The 10 best-designed intranets for 2010 are:
Enbridge, Inc., a leader in energy transportation and distribution in North America (Canada)
GE, a diversified technology, media, and financial services company (US)
Howard Hughes Medical Institute (HHMI), a nonprofit medical research organization (US)
Huron Consulting Group, a consulting company (US)
Jet Propulsion Laboratory (JPL), a NASA Center that manages robotic spacecraft exploration of Earth, the solar system, and the universe (US)
The MITRE Corporation, a not-for-profit organization managing four federally funded research and development centers (US)
SCANA Corp., a Fortune 500 energy-based holding company (US)
Trend Micro, Inc., a leader in Internet content security (Japan)
URS Corporation, a leading provider of engineering, construction, and technical services for public agencies and private sector companies (US)
Wal-Mart Stores, Inc. (Walmart), a retailer with more than 8,000 retail units under 53 different banners in 15 countries (US)
Walmart also won in 2002 for its previous intranet, and thereby joins a very small group of companies that have won the award multiple times: Deloitte Touche Tohmatsu has won for both its worldwide and Australian member firm intranets, and Cisco Systems' intranet has also been recognized twice.
While many of this year's winners are from the US, we also have a winner from Canada and, for the first time, a winner from Japan.
Breaking with past trends, this is the first time in 10 years without any winners from Europe or from the financial sector. (GE does have a finance business, but it's not a dedicated financial services company.) The lack of banks, brokers, and insurance companies might be explained by the finance crisis: these companies had other things to occupy their attention and smaller (if any) budgets for intranet design. In contrast, there's no excuse for the poor showing of European intranet designs given that Europe accounted for 31% of the winners from 2001 to 2009. Let's see some more good European intranets next year, please.
Growing Intranet Teams
This year, the median company size among our winners was 6,350 employees (the median is a better metric than the mean this year because Walmart is so huge that it would skew the calculation of an arithmetic mean.) From 2001 to 2006, ever-bigger organizations tended to dominate the awards, peaking in 2006, when the average company size was 107,000 employees. From 2007 to 2010, however, smaller companies became more prominent among the winners. This trend likely shows a maturing of intranet technologies: it's becoming easier and easier to build a good user experience without access to the substantial resources found in 100,000+ employee companies.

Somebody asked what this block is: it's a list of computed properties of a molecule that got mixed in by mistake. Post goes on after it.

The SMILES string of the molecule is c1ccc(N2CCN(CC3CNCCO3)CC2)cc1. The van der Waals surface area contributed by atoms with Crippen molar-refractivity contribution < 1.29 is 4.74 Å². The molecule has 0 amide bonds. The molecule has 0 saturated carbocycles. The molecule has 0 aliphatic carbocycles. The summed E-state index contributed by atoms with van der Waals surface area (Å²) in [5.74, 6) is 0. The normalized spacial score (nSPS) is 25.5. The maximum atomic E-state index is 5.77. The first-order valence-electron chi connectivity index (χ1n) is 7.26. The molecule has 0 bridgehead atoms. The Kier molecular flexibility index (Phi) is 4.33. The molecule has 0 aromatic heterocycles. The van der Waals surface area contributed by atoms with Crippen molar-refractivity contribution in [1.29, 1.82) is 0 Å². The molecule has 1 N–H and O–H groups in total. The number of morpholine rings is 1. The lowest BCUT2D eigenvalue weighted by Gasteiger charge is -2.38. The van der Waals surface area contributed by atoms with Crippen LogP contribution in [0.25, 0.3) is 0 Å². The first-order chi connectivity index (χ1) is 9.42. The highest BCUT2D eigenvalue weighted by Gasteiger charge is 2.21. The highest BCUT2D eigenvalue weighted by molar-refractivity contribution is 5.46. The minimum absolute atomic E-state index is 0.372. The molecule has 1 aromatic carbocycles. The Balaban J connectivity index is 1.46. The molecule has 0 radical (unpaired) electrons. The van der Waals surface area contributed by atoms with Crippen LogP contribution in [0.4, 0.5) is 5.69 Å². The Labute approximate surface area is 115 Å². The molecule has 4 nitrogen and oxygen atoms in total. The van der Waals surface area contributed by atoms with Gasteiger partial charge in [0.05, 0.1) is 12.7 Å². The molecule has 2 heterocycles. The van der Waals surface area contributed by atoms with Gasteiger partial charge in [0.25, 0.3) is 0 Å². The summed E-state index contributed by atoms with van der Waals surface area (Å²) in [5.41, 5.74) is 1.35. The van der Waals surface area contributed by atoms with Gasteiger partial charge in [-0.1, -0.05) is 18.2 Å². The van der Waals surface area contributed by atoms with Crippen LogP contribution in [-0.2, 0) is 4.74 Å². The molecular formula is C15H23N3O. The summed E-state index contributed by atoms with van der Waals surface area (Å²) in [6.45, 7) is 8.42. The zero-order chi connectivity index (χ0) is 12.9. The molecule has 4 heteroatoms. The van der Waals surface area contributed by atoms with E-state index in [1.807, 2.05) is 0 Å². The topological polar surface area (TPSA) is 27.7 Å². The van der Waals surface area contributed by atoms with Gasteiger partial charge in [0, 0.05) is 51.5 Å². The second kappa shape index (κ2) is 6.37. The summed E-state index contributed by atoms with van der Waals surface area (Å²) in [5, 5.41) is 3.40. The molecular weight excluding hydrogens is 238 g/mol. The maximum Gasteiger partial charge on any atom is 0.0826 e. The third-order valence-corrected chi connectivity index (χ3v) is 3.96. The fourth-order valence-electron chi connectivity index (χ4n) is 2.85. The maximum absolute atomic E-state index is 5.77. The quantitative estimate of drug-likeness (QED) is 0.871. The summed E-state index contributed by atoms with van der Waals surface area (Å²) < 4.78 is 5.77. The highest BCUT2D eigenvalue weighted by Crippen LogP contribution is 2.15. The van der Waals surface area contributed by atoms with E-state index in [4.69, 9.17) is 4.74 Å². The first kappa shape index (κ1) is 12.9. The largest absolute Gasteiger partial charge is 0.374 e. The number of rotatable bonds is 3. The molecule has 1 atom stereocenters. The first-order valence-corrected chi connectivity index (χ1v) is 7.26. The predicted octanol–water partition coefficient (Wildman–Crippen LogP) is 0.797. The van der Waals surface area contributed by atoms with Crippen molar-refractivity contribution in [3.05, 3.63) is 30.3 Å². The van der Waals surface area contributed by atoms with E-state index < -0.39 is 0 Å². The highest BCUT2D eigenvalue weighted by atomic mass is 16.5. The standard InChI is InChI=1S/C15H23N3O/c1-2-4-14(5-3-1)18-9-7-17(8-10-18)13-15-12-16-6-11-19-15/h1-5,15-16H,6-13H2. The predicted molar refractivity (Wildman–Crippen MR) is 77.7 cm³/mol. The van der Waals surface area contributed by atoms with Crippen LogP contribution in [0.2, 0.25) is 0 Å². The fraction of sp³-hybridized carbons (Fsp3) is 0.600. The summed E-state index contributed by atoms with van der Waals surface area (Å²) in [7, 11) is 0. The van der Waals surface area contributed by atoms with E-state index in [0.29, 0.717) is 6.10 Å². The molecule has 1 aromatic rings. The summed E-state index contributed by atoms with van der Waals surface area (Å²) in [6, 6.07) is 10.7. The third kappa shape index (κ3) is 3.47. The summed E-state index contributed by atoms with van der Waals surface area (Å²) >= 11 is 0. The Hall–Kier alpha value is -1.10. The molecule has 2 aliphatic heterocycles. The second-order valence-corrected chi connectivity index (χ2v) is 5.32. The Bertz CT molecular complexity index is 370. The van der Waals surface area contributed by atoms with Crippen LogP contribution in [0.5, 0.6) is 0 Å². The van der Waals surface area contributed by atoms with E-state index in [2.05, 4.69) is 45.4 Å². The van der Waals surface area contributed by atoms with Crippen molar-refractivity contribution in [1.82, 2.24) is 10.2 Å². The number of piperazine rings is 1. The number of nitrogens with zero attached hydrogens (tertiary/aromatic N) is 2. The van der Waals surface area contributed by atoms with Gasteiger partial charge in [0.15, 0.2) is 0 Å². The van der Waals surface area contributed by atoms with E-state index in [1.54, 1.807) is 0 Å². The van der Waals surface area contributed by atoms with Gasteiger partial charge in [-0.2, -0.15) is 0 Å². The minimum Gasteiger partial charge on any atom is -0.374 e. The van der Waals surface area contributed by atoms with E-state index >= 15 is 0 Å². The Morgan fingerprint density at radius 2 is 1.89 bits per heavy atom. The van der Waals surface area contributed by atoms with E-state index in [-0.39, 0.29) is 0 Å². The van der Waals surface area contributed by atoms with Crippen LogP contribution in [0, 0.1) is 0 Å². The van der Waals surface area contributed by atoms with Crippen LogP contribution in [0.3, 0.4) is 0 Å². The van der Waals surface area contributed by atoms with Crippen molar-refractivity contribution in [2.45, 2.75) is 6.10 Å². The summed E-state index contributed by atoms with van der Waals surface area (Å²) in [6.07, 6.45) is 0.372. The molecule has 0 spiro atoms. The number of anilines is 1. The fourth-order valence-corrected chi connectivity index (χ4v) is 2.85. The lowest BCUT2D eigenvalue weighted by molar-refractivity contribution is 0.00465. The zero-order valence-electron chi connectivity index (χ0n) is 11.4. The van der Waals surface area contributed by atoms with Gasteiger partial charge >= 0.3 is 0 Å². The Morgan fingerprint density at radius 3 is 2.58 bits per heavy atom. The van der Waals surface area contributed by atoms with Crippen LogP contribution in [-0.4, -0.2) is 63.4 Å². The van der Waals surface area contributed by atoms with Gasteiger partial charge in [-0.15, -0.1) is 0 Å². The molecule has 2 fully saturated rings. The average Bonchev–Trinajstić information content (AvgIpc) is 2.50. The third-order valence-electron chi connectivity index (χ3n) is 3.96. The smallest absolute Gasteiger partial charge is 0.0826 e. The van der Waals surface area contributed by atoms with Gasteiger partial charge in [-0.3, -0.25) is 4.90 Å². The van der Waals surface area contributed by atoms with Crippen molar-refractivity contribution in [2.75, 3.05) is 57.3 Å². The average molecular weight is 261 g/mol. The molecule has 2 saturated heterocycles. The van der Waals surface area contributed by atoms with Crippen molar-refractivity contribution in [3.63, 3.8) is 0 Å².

An alternative interpretation is that companies of all sizes are giving intranets higher priority and giving intranet teams more resources. The average team size this year was 14 people, which is 27% higher than the average team size in 2006 when the winning companies were much larger.
Mobile Intranet Sites
This year, 30% of the intranets had special mobile features. In previous years, we might have heralded this as a big number, but now that mobile is the big trend on the open Web, our conclusion is the opposite: intranets appear to be lagging in mobile device support.
One fairly obvious explanation might be that most intranets are accessed from the office. Also, as one team found, employees who express a desire for mobile access might not be familiar enough with their own mobile devices to actually use them easily.
Neither explanation is likely to remain true for long. Although most intranet use probably does occur at work, people increasingly expect "anytime, anyplace" access because that's what they get from those big websites that set user expectations. Also, employees who frequently travel often account for particularly high-value use cases (such as sales calls). Finally, employees will get better at using mobile devices to access intranet content, services, and applications for two reasons. First, they'll be getting more experience as their mobile Web use grows. Second, mobile devices are getting significantly more usable with every generation (and mobile revs every year), which will make it increasingly easier for users to perform all mobile tasks.
Given our general research on mobile usability, we strongly recommend that you create a separate design for mobile users. User performance declines significantly when people attempt to access a general-purpose website — that is, one that's desktop-targeted — from a mobile device. All three winners followed our recommendation, but in different ways.